The new public open space being created by Solihull Council in recognition of the COVID pandemic is to be called ‘Hope Coppice’.
Situated on land predominantly in Dickens Heath parish between Blythe and Shirley South (and formerly known as allocation 13 in the Council’s Local Plan), Hope Coppice will be a place for people to remember and reflect on the pandemic. It is part of a borough-wide Council project to provide areas of remembrance for the families, friends and local communities affected by COVID.
The first phase of groundwork has started with the planting of 50 plum, apple and pear trees to create a community orchard and 750 native whips (small trees) to create a woodland. 19 cherry trees have been planted at the entrance to Hope Coppice as a symbol of COVID remembrance and as a link to the cherry trees delivered last year to families and parish councils.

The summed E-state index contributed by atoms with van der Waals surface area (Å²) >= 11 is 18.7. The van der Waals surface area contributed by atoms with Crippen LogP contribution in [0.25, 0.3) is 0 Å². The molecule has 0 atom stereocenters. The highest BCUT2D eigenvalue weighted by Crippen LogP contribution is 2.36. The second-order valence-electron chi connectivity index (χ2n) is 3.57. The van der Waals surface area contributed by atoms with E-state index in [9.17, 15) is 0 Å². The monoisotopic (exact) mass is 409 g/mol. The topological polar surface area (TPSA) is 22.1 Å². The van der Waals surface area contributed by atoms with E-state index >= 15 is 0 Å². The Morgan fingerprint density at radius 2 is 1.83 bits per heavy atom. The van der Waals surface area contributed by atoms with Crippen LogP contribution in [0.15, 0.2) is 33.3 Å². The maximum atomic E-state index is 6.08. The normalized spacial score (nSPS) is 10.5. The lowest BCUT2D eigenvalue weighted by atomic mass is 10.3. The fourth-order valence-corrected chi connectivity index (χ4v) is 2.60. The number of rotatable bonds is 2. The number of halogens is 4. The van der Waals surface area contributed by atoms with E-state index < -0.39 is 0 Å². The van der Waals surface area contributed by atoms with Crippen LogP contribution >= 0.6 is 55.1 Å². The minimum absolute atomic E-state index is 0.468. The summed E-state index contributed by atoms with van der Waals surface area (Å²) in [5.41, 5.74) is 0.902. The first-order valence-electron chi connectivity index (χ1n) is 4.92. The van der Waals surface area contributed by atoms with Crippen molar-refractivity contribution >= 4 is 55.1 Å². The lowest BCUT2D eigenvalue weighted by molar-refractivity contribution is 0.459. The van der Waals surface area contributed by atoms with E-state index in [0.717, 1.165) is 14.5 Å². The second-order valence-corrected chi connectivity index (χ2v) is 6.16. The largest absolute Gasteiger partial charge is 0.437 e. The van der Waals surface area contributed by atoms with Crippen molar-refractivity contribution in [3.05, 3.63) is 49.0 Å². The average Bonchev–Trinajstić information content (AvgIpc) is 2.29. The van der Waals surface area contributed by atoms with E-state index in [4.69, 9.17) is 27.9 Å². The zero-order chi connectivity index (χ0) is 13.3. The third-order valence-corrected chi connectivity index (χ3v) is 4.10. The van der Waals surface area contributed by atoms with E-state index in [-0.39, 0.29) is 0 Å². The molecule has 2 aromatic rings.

Work will continue this summer with the creation of locally sourced boardwalks, wildflowers and bulb planting to create new habitats and make Hope Coppice a haven for wildlife.
Councillor Karen Grinsell, Deputy Leader of Solihull Council, said: “I would like to thank everyone who sent in suggestions for the name of this new public space. I think Hope Coppice is an appropriate name, it's positive and reflects the idea that ‘who plants a tree, plants a hope’.
“We want this new site to provide areas of peace and contemplation as well as increasing biodiversity in the borough and supporting our Planting the Future campaign”
Keep an eye out for updates on the project by following Solihull Council and Love Solihull on Twitter and Instagram. You can also find out more about Planting Our Future at www.lovesolihull.org/plantingourfuture